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Chloride concentrations are increasing at a rate that threatens the availability of fresh water in the northeastern United States. Increases in roadways and deicer use are now salinizing fresh waters, degrading habitat for aquatic organisms, and impacting large supplies of drinking water for humans throughout the region. We observed chloride concentrations(More)
Although the watershed approach has long been used to study whole-ecosystem function, it has seldom been applied to study human-dominated systems, especially those dominated by urban and suburban land uses. Here we present 3 years of data on nitrogen (N) losses from one completely forested, one agricultural, and six urban/suburban watersheds, and(More)
Urban landscapes contain a mix of land-use types with different patterns of nitrogen (N) cycling and export. We measured nitrate (NO(3)(-)) leaching and soil:atmosphere nitrous oxide (N(2)O) flux in four urban grassland and eight forested long-term study plots in the Baltimore, Maryland metropolitan area. We evaluated ancillary controls on these fluxes by(More)
[1] Shallow landslides are a significant hazard in steep, soil-mantled landscapes. During intense rainfall events, the distribution of shallow landslides is controlled by variations in landscape gradient, the frictional and cohesive properties of soil and roots, and the subsurface hydrologic response. While gradients can be estimated from digital elevation(More)
Riparian zones have been found to function as "sinks" for nitrate (NO3-), the most common groundwater pollutant in the U. S., in many areas. The vast majority of riparian research, however, has focused on agricultural watersheds. There has been little analysis of riparian zones in urban watersheds, despite the fact that urban areas are important sources of(More)
We investigated regional effects of urbanization and land use change on nitrate concentrations in approximately 1,000 small streams in Maryland during record drought and wet years in 2001-2003. We also investigated changes in nitrate-N export during the same time period in 8 intensively monitored small watersheds across an urbanization gradient in(More)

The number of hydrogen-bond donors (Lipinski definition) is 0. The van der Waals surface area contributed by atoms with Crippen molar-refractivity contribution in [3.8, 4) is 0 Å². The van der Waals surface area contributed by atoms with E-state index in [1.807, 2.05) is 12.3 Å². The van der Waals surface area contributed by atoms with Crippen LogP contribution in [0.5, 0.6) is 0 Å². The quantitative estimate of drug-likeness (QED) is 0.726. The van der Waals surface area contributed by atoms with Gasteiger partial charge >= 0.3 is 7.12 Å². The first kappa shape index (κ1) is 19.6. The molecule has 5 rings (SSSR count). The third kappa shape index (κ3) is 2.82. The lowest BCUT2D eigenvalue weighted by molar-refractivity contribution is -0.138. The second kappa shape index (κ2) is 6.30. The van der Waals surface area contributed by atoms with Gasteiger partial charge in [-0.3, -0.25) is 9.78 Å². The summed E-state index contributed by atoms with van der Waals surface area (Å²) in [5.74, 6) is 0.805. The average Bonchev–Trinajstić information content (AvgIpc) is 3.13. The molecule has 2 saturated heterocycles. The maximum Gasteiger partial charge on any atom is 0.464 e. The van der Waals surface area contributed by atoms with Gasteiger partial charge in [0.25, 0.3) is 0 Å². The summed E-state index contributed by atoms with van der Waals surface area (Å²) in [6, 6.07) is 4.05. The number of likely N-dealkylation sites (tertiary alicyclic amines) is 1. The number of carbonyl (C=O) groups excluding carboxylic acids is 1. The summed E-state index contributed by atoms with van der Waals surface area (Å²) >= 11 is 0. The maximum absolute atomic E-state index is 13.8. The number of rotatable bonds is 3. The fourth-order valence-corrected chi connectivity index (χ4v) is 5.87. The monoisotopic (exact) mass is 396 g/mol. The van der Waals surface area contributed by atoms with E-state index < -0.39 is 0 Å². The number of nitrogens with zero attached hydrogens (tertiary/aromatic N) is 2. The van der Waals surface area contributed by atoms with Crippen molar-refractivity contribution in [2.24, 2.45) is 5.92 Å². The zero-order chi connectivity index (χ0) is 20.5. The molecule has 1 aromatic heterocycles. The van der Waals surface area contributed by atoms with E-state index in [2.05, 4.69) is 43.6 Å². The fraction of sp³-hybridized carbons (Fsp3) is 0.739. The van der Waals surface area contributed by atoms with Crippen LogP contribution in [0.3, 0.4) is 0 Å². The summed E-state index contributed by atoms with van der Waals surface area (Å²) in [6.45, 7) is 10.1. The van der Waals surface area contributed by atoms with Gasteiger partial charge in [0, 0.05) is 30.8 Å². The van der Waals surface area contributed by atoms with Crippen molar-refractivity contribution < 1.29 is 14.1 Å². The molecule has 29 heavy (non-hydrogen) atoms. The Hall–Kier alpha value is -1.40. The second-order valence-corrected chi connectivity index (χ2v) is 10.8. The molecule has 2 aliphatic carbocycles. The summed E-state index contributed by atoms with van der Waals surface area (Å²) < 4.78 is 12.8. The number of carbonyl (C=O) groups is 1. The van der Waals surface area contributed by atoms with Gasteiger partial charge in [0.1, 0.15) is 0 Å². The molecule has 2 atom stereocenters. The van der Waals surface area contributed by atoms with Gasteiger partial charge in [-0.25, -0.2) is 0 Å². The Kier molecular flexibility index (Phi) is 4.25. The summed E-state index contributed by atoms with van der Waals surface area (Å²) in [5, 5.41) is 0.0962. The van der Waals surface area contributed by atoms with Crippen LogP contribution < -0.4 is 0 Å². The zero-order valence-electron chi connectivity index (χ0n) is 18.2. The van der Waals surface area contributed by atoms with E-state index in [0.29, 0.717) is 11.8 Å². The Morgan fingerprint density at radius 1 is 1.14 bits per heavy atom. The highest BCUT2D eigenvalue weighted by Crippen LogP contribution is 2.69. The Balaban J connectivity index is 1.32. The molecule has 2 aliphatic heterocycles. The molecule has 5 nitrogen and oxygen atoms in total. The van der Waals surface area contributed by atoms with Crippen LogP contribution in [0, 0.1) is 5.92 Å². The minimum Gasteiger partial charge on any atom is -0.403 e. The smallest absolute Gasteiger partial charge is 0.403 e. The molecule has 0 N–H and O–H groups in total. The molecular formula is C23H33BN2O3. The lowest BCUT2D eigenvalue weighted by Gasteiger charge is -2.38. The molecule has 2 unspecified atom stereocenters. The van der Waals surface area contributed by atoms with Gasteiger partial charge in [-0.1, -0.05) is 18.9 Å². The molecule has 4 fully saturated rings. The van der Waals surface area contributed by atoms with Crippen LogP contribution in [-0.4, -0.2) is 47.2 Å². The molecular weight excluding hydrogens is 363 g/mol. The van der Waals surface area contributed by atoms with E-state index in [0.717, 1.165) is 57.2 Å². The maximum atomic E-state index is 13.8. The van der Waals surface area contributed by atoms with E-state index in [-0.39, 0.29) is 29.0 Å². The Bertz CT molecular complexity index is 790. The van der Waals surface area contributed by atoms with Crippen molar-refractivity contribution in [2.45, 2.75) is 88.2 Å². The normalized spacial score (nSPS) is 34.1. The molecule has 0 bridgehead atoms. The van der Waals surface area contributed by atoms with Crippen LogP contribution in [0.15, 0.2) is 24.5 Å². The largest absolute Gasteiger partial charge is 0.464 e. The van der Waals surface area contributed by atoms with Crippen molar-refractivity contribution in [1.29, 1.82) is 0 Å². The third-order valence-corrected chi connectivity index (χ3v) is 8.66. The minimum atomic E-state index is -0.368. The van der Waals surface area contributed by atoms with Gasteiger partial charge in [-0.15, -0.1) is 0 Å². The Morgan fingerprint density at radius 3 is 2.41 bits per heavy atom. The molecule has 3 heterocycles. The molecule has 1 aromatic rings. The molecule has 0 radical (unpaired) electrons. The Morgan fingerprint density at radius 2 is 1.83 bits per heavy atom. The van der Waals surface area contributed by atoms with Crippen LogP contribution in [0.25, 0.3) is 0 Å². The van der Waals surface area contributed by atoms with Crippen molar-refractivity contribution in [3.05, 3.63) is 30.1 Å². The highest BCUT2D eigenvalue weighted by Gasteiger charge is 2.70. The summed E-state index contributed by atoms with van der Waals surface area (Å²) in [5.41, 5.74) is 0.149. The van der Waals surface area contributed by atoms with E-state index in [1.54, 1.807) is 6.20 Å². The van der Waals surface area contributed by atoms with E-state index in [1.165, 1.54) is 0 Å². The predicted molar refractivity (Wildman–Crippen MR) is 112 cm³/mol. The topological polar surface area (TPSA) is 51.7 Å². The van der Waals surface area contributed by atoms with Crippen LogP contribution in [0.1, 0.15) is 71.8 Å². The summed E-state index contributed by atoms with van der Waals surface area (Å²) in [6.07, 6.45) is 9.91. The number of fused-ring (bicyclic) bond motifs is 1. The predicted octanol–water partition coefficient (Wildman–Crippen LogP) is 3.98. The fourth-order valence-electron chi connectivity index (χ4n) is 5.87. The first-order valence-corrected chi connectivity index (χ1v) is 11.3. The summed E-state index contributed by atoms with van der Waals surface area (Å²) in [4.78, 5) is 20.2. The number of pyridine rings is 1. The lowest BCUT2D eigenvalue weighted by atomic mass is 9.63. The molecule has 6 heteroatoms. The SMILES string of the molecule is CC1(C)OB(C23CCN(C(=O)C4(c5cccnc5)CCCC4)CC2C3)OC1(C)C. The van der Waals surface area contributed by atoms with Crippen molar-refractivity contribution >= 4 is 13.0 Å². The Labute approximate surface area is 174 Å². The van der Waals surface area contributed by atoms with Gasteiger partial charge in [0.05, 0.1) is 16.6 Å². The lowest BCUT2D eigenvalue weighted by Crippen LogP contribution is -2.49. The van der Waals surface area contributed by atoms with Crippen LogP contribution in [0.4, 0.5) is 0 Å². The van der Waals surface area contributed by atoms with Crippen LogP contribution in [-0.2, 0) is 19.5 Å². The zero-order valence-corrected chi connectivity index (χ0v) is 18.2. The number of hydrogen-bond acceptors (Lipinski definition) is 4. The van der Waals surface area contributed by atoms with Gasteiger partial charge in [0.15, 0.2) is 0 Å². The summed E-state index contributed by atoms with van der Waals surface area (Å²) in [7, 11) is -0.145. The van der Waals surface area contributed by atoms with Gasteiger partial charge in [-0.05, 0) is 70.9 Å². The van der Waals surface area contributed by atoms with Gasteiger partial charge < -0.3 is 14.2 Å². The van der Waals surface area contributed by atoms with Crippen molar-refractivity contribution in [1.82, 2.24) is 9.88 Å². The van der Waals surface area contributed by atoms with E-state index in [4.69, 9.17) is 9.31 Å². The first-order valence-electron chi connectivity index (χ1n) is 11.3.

Nonpoint source nitrogen (N) pollution is a leading contributor to U.S. water quality impairments. We combined watershed N mass balances and stable isotopes to investigate fate and transport of nonpoint N in forest, agricultural, and urbanized watersheds at the Baltimore Long-Term Ecological Research site. Annual N retention was 55%, 68%, and 82% for(More)
[1] The adjustment of local vegetation conditions to limiting soil water by either maximizing productivity or minimizing water stress has been an area of central interest in ecohydrology since Eagleson's classic study. This work has typically been limited to consider one-dimensional exchange and cycling within patches and has not incorporated the effects of(More)
Thousands of confined animal feeding operations (CAFOs) have been constructed in eastern North Carolina. The fecal waste pit and spray field waste management systems used by these operations are susceptible to flooding in this low-lying region. To investigate the potential that flood events can lead to environmental dispersion of animal wastes containing(More)
Conservation in urban areas typically focuses on biodiversity and large green spaces. However, opportunities exist throughout urban areas to enhance ecological functions. An important function of urban landscapes is retaining nitrogen thereby reducing nitrate pollution to streams and coastal waters. Control of nonpoint nitrate pollution in urban areas was(More)